My point exactly, although I cannot help but point out the hypocrisy. Now that she’s working, she wants tax cuts…??Quote:

“The point is that for any of these families [like mine] it’s just so hard to try and help yourself.”

Sue said the Working for Families scheme seemed to have “the unintended result of trapping?people in poverty”, and her situation was not unique. End quote.

I’m not absolutely sure the result was unintended. Introduced by the last Labour government, John Key deliberately did not overturn it because he recognised that, even after four years, it would put too many people into severe hardship. Another ten years on and the poverty trap is firmly entrenched. Sue does not seem to have worked this out yet, but she will have to earn over $80,000 before she is actually better off, with no welfare. She has a little way to go for that. Quote:

Her concerns with the Working for Families set-up were echoed?by David?Marra, who manages the Christchurch Budget Service.?The service has operated for 50 years and?specialises?in helping people permanently, casually or self-employed.

“[Situations like Sue’s] have?been an ongoing problem for years,”?Marra?said.

“Whether it was intentional or whether it was an unintended consequence … Working for?Families has worked as a mechanism to keep wages down because it removes motivation,”?Marra?said.

“It removes ? the incentive, for workers [with families] to go for relatively small or moderate pay rises because it actually has no effect on the household income???because Working for Families tops up the income and then it?abates [when?pay?increases].” End quote.

Yep. It keeps wages down because there is no point in going for a pay rise. You may think this has benefited employers, but it certainly hasn’t helped employees. And, there is another aspect to that. Quote:

But the policy also impacted wages for those who did not have families,?Marra?said. They had to compete with those receiving Working for Families, who would be happier to settle for a lower salary because the tax credits brought them up to the median income anyway.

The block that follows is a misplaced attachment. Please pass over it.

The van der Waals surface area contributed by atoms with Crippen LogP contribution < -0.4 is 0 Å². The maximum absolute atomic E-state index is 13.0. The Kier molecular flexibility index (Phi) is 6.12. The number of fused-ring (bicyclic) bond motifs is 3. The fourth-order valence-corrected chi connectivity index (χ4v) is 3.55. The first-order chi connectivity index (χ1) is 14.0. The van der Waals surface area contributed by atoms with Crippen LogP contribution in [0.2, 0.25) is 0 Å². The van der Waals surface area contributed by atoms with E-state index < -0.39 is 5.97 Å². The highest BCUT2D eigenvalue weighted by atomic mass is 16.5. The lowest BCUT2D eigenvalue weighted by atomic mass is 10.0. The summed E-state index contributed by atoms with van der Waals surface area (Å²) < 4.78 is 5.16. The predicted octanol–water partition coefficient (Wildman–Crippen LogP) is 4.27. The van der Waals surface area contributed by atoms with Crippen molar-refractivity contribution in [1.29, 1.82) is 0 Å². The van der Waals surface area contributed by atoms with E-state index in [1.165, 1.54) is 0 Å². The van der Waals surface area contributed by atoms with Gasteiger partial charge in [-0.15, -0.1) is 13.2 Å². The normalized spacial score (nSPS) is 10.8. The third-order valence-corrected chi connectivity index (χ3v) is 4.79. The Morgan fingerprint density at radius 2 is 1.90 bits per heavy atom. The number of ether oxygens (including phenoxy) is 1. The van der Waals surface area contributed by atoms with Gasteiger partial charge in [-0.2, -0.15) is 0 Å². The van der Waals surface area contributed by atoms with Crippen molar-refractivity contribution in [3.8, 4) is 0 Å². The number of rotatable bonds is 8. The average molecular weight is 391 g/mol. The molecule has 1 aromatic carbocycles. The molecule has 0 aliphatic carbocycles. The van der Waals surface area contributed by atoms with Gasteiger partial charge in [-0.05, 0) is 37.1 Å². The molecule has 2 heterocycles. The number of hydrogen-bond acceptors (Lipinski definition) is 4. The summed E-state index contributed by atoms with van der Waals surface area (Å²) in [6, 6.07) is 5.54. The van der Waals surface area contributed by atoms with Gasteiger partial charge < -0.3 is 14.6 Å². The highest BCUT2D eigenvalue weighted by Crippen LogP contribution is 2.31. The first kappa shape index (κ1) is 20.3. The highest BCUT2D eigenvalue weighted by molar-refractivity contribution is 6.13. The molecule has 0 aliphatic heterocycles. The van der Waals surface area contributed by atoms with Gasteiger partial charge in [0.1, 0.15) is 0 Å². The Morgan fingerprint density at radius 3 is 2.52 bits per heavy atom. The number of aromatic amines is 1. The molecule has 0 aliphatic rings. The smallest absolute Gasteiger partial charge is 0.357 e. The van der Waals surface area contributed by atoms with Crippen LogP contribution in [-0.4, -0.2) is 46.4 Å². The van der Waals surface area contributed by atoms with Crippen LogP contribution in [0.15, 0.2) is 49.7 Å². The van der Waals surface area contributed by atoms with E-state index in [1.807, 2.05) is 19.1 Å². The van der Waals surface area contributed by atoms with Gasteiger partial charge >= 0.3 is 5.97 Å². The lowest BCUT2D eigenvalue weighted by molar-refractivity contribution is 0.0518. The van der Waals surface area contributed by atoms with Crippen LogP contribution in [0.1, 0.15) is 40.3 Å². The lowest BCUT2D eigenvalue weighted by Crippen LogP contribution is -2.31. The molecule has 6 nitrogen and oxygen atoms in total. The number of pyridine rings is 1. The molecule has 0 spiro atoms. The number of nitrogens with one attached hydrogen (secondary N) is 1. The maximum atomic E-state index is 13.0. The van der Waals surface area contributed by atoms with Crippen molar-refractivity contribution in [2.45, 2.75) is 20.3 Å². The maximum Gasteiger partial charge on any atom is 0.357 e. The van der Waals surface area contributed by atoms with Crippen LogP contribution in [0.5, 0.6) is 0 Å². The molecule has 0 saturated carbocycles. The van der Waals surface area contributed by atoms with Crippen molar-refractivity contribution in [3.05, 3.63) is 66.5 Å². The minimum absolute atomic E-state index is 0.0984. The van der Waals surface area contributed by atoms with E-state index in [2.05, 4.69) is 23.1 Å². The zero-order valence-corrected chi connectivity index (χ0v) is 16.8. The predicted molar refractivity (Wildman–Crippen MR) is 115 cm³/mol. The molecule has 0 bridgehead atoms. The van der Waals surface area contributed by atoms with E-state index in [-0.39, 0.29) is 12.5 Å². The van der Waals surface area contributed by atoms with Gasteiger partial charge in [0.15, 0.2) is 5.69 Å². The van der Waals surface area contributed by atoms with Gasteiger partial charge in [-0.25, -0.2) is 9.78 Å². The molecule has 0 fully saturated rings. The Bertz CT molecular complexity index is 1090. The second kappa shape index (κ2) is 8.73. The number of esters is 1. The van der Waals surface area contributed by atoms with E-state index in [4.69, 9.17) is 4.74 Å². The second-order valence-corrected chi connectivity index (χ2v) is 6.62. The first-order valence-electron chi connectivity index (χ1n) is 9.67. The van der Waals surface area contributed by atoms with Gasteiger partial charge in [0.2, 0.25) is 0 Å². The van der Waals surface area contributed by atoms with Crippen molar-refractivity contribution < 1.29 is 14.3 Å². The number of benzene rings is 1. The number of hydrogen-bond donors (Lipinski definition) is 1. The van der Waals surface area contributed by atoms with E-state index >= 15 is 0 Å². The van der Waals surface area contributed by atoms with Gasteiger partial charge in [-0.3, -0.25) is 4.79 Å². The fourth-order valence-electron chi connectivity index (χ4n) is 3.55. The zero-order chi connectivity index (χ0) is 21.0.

“Why would I employ you?if you have no children and I have to pay you more when?I can employ Bill, who has children and because there is this subsidy I can get Bill for cheaper than you. So I’m going to employ Bill.”

Those factors had created “downward pressure” on all incomes “and that is part of what has created this low-wage economy that we have going on in New Zealand”. End quote.

When you are receiving welfare, it is important to remember that you are receiving welfare. It is also important to try very hard to get off it. Our welfare system is particularly generous so as to allow children to have a decent upbringing. Articles like this one, however, show how entrenched it is, and how much it is taken it for granted. I don’t begrudge Sue her family holiday at all, but she should have remembered that she is a welfare recipient. Instead of now demanding tax cuts that, ironically, were taken away from working people so that people like Sue could get a bigger handout, she needs to be grateful that she had so much help when she needed it. Welfare is a poverty trap but there is no need to feel sorry for people who are coming off welfare. Sue should be celebrating her success, not bemoaning it.